Critically, an FPC would connect the assets the Coast Guard needs to purchase to a well-established, long-running, and publicly available set of mission requirements that reflect what its customers see as the value of the organization. The Commandant has signaled his intent to produce an FPC as part of a multiyear effort; this is an excellent sign. Given how much an FPC could do to articulate and justify Coast Guard resource needs in strained budget times, however, the service should prioritize the FPC project and seek to have it completed as soon as practicable.
Ultimately, the Coast Guard might always face difficulties conveying its full value to the nation. Its history— consisting of folding in various predecessor agencies—makes it a difficult organization for outsiders to see and understand as a coherent whole, even as that history is a source of great pride for those who have served and continue to serve in America’s oldest continuous seagoing service. For the sake of those service members and the missions they accomplish, then, the Coast Guard must break its traditional patterns of thinking.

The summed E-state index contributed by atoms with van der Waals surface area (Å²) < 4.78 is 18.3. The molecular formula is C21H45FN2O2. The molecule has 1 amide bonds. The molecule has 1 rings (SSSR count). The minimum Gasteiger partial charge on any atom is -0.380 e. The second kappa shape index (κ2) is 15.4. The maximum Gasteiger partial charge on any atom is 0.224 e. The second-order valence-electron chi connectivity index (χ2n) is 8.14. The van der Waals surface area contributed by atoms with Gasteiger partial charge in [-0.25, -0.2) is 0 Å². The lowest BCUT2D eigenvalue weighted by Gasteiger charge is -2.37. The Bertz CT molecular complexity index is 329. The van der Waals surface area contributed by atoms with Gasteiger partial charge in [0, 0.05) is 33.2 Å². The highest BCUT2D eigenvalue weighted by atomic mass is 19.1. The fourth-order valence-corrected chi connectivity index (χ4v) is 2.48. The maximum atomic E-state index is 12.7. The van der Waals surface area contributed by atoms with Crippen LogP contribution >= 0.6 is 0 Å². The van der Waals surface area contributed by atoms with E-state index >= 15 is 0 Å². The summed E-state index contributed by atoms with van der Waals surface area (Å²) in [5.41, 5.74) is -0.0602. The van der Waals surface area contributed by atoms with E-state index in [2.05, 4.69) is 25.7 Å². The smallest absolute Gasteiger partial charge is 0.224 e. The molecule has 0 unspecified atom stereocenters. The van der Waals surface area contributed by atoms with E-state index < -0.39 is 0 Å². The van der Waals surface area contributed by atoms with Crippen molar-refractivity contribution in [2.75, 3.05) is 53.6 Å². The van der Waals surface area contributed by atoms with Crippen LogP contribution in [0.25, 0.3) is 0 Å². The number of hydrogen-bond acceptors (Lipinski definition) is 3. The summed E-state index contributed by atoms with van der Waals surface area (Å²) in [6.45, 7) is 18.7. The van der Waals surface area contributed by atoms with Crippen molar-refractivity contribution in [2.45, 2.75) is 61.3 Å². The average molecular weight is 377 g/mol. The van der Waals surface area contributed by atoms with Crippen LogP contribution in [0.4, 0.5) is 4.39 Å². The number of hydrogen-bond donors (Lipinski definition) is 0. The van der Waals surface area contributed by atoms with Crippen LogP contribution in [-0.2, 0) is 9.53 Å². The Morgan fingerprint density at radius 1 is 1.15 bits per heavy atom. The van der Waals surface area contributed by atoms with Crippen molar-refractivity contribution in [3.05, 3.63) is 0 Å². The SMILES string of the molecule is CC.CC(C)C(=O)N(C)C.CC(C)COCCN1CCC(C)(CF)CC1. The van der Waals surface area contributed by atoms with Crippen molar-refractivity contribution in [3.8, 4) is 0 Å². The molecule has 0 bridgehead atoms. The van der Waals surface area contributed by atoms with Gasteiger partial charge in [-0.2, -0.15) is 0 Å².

The Coast Guard’s value is seen and understood only in direct and personal ways by each unique beneficiary. As Levitt noted, “People actually do not buy gasoline. . . . What they buy is the right to continue driving their cars.”16 Similarly, neither Congress, nor taxpayers, nor interagency partners invest in or support Coast Guard assets—boats, helicopters, marine inspectors, ships. What they invest in and support is the right to operate safely on the water. The service needs to embrace this thinking, to propose its value externally and organize itself internally with this in mind. It is the best—and maybe only—way for the Coast Guard to ensure it is adequately funded, fully appreciated, and optimally employed for the years to come.